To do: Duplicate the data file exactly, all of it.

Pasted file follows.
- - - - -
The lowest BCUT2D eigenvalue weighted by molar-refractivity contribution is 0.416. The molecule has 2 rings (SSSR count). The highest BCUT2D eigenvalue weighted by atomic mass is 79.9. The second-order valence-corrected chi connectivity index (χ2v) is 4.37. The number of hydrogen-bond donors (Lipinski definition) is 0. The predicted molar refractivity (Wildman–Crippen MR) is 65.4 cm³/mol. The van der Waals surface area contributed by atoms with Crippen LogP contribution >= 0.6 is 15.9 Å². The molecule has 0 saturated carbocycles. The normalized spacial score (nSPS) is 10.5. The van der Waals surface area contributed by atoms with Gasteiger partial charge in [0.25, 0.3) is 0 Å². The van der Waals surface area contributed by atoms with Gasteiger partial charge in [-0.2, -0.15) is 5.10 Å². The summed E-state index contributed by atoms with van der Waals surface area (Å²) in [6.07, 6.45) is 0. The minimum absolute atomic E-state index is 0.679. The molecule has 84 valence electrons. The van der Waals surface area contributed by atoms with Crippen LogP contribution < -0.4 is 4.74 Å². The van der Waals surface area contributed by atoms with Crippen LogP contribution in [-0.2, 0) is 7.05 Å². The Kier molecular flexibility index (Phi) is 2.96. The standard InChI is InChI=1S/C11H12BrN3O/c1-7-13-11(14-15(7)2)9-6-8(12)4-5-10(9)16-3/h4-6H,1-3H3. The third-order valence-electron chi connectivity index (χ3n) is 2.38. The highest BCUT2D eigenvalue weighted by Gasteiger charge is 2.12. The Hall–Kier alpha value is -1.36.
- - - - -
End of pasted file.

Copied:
The lowest BCUT2D eigenvalue weighted by molar-refractivity contribution is 0.416. The molecule has 2 rings (SSSR count). The highest BCUT2D eigenvalue weighted by atomic mass is 79.9. The second-order valence-corrected chi connectivity index (χ2v) is 4.37. The number of hydrogen-bond donors (Lipinski definition) is 0. The predicted molar refractivity (Wildman–Crippen MR) is 65.4 cm³/mol. The van der Waals surface area contributed by atoms with Crippen LogP contribution >= 0.6 is 15.9 Å². The molecule has 0 saturated carbocycles. The normalized spacial score (nSPS) is 10.5. The van der Waals surface area contributed by atoms with Gasteiger partial charge in [0.25, 0.3) is 0 Å². The van der Waals surface area contributed by atoms with Gasteiger partial charge in [-0.2, -0.15) is 5.10 Å². The summed E-state index contributed by atoms with van der Waals surface area (Å²) in [6.07, 6.45) is 0. The minimum absolute atomic E-state index is 0.679. The molecule has 84 valence electrons. The van der Waals surface area contributed by atoms with Crippen LogP contribution < -0.4 is 4.74 Å². The van der Waals surface area contributed by atoms with Crippen LogP contribution in [-0.2, 0) is 7.05 Å². The Kier molecular flexibility index (Phi) is 2.96. The standard InChI is InChI=1S/C11H12BrN3O/c1-7-13-11(14-15(7)2)9-6-8(12)4-5-10(9)16-3/h4-6H,1-3H3. The third-order valence-electron chi connectivity index (χ3n) is 2.38. The highest BCUT2D eigenvalue weighted by Gasteiger charge is 2.12. The Hall–Kier alpha value is -1.36.